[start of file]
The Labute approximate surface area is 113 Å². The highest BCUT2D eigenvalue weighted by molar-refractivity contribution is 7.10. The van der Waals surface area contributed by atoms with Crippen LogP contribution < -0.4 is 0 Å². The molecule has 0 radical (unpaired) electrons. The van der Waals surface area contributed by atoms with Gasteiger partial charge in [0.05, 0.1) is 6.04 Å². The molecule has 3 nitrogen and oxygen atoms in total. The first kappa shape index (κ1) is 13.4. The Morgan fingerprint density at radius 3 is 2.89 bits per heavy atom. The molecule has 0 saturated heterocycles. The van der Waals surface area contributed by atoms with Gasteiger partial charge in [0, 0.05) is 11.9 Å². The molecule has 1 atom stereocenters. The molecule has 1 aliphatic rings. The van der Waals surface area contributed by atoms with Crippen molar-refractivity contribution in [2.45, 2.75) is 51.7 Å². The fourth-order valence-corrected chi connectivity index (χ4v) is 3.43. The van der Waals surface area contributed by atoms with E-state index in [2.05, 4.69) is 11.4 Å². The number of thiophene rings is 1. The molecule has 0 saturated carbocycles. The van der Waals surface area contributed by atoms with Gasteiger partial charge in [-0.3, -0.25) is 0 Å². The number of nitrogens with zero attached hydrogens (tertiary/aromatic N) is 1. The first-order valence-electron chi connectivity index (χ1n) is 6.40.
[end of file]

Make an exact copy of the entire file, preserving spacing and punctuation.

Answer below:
The Labute approximate surface area is 113 Å². The highest BCUT2D eigenvalue weighted by molar-refractivity contribution is 7.10. The van der Waals surface area contributed by atoms with Crippen LogP contribution < -0.4 is 0 Å². The molecule has 0 radical (unpaired) electrons. The van der Waals surface area contributed by atoms with Gasteiger partial charge in [0.05, 0.1) is 6.04 Å². The molecule has 3 nitrogen and oxygen atoms in total. The first kappa shape index (κ1) is 13.4. The Morgan fingerprint density at radius 3 is 2.89 bits per heavy atom. The molecule has 0 saturated heterocycles. The van der Waals surface area contributed by atoms with Gasteiger partial charge in [0, 0.05) is 11.9 Å². The molecule has 1 atom stereocenters. The molecule has 1 aliphatic rings. The van der Waals surface area contributed by atoms with Crippen molar-refractivity contribution in [2.45, 2.75) is 51.7 Å². The fourth-order valence-corrected chi connectivity index (χ4v) is 3.43. The van der Waals surface area contributed by atoms with E-state index in [2.05, 4.69) is 11.4 Å². The number of thiophene rings is 1. The molecule has 0 saturated carbocycles. The van der Waals surface area contributed by atoms with Gasteiger partial charge in [-0.3, -0.25) is 0 Å². The number of nitrogens with zero attached hydrogens (tertiary/aromatic N) is 1. The first-order valence-electron chi connectivity index (χ1n) is 6.40.